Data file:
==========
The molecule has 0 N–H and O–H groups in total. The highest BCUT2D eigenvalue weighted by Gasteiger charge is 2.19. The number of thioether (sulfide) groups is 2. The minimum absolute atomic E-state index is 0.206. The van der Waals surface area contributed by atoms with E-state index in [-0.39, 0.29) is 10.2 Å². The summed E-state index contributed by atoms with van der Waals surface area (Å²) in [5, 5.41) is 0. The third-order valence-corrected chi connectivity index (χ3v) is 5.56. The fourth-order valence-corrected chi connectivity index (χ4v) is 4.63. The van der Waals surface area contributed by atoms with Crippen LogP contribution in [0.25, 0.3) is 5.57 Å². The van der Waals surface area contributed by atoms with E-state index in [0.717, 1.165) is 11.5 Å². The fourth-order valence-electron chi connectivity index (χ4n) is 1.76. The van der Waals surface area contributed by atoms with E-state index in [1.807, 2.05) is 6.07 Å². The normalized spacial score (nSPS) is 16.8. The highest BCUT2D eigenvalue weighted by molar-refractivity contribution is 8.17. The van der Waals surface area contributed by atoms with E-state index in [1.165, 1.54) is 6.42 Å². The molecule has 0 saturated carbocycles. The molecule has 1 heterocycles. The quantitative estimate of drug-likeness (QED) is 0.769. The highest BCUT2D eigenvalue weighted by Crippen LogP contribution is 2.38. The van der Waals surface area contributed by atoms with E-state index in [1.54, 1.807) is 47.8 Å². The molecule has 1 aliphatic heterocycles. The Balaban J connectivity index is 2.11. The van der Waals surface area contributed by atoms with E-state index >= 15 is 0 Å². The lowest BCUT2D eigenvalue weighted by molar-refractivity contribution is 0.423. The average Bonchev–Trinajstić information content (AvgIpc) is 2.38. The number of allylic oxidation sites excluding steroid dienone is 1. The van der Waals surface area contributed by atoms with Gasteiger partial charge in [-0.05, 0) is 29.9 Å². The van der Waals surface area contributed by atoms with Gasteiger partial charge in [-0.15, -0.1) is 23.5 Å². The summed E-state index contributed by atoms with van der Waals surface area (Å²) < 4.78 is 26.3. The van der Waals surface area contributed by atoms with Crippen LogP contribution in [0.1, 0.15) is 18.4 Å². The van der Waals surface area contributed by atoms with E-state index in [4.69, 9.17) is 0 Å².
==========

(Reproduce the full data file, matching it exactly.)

The molecule has 0 N–H and O–H groups in total. The highest BCUT2D eigenvalue weighted by Gasteiger charge is 2.19. The number of thioether (sulfide) groups is 2. The minimum absolute atomic E-state index is 0.206. The van der Waals surface area contributed by atoms with E-state index in [-0.39, 0.29) is 10.2 Å². The summed E-state index contributed by atoms with van der Waals surface area (Å²) in [5, 5.41) is 0. The third-order valence-corrected chi connectivity index (χ3v) is 5.56. The fourth-order valence-corrected chi connectivity index (χ4v) is 4.63. The van der Waals surface area contributed by atoms with Crippen LogP contribution in [0.25, 0.3) is 5.57 Å². The van der Waals surface area contributed by atoms with E-state index in [0.717, 1.165) is 11.5 Å². The fourth-order valence-electron chi connectivity index (χ4n) is 1.76. The van der Waals surface area contributed by atoms with E-state index in [1.807, 2.05) is 6.07 Å². The normalized spacial score (nSPS) is 16.8. The highest BCUT2D eigenvalue weighted by molar-refractivity contribution is 8.17. The van der Waals surface area contributed by atoms with E-state index in [1.165, 1.54) is 6.42 Å². The molecule has 0 saturated carbocycles. The molecule has 1 heterocycles. The quantitative estimate of drug-likeness (QED) is 0.769. The highest BCUT2D eigenvalue weighted by Crippen LogP contribution is 2.38. The van der Waals surface area contributed by atoms with E-state index in [1.54, 1.807) is 47.8 Å². The molecule has 1 aliphatic heterocycles. The Balaban J connectivity index is 2.11. The van der Waals surface area contributed by atoms with E-state index >= 15 is 0 Å². The lowest BCUT2D eigenvalue weighted by molar-refractivity contribution is 0.423. The average Bonchev–Trinajstić information content (AvgIpc) is 2.38. The number of allylic oxidation sites excluding steroid dienone is 1. The van der Waals surface area contributed by atoms with Gasteiger partial charge in [-0.05, 0) is 29.9 Å². The van der Waals surface area contributed by atoms with Gasteiger partial charge in [-0.15, -0.1) is 23.5 Å². The summed E-state index contributed by atoms with van der Waals surface area (Å²) < 4.78 is 26.3. The van der Waals surface area contributed by atoms with Crippen LogP contribution in [0.1, 0.15) is 18.4 Å². The van der Waals surface area contributed by atoms with E-state index in [4.69, 9.17) is 0 Å².